Choroidal hemangiomas are commonly located in the posterior pole, most often within the paramacular area. Most patients are asymptomatic, and these tumors may be discovered as an incidental finding during an exam. Symptoms may develop if the lesion is located directly under the macula, or if the patient develops a neurosensory detachment that involves the macular area; this is what occurred in our patient.

Standardized ultrasound can be very helpful in establishing or confirming the diagnosis of choroidal hemangioma vs. other similarly appearing lesions, such as a uveal (choroidal) melanoma. On A-scan, there will be a high initial spike that corresponds to the anterior tumor surface followed by several medium to highly reflective spikes within the tumor, as seen in our patient. Choroidal melanoma, however,
typically has low to medium reflectivity.

In the absence of subretinal fluid involving the macula, most of these tumors can be managed with observation alone. The presence of fluid in the macula warrants surgical intervention.

Over the years, several different treatments have been advocated. Laser photocoagulation has been the mainstay. The idea is to lightly treat the surface of the lesion with the hope of collapsing the cystic retina onto the surface of the tumor, ultimately resolving the subretinal fluid.

More recently, photodynamic therapy (PDT) has emerged as the treatment of choice for choroidal hemangioima. These tumors seem to respond very well to the effects of the nonthermal laser along with Visudyne (verteporfin, Novartis Ophthalmics).1 The treatment effect can be enhanced when combined with intravitreal Kenalog (triamcinolone, Bristol-Meyers Squibb) injection (IVK).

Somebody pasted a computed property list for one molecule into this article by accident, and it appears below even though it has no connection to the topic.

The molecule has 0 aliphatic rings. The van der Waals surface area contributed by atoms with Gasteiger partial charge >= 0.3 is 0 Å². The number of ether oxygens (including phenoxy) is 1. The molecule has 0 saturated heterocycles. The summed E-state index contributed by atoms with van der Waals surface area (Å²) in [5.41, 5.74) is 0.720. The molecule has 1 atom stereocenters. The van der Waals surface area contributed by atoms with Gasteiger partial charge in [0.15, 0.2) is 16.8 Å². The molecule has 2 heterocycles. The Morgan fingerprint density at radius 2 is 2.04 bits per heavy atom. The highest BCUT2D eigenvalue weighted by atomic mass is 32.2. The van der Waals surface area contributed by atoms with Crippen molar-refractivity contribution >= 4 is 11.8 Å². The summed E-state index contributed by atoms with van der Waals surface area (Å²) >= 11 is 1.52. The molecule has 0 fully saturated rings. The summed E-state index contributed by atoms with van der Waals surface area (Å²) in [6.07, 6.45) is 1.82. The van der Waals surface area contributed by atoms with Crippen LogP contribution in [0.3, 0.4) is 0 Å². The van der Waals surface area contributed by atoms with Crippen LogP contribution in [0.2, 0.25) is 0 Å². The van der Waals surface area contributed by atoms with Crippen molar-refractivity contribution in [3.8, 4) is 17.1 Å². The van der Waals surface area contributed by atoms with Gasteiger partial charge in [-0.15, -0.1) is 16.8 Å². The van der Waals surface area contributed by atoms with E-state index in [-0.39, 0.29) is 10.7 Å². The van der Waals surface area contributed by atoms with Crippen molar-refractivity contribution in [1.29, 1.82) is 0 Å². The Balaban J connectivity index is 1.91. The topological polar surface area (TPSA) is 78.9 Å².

Our patient underwent PDT with IVK to try to shrink the tumor and resolve the exudative retinal detachment. Because of the chronicity of the lesion, the secondary retinal changes and the profound vision loss, the visual potential of this eye is very poor. Still, we hope that resolution of the retinal detachment will allow for some functional vision in this eye.

Meanwhile, we recommended precautions for her other eye, including spectacles with polycarbonate lenses. We continue to follow the patient.

1. Sanborn GE. Circumscribed choroidal hemangioma. In: Ryan SJ (editor-in-chief). Retina, Vol. IIMedical Retina. Tumors of the Retina, Choroids and Vitreous. 4th ed. St. Louis: Mosby;2006:829-42.

Retina Quiz Answers:  1) c;  2) c;  3) b;  4) d;  5) a.

Vol. No: 144:01Issue: 1/15/2007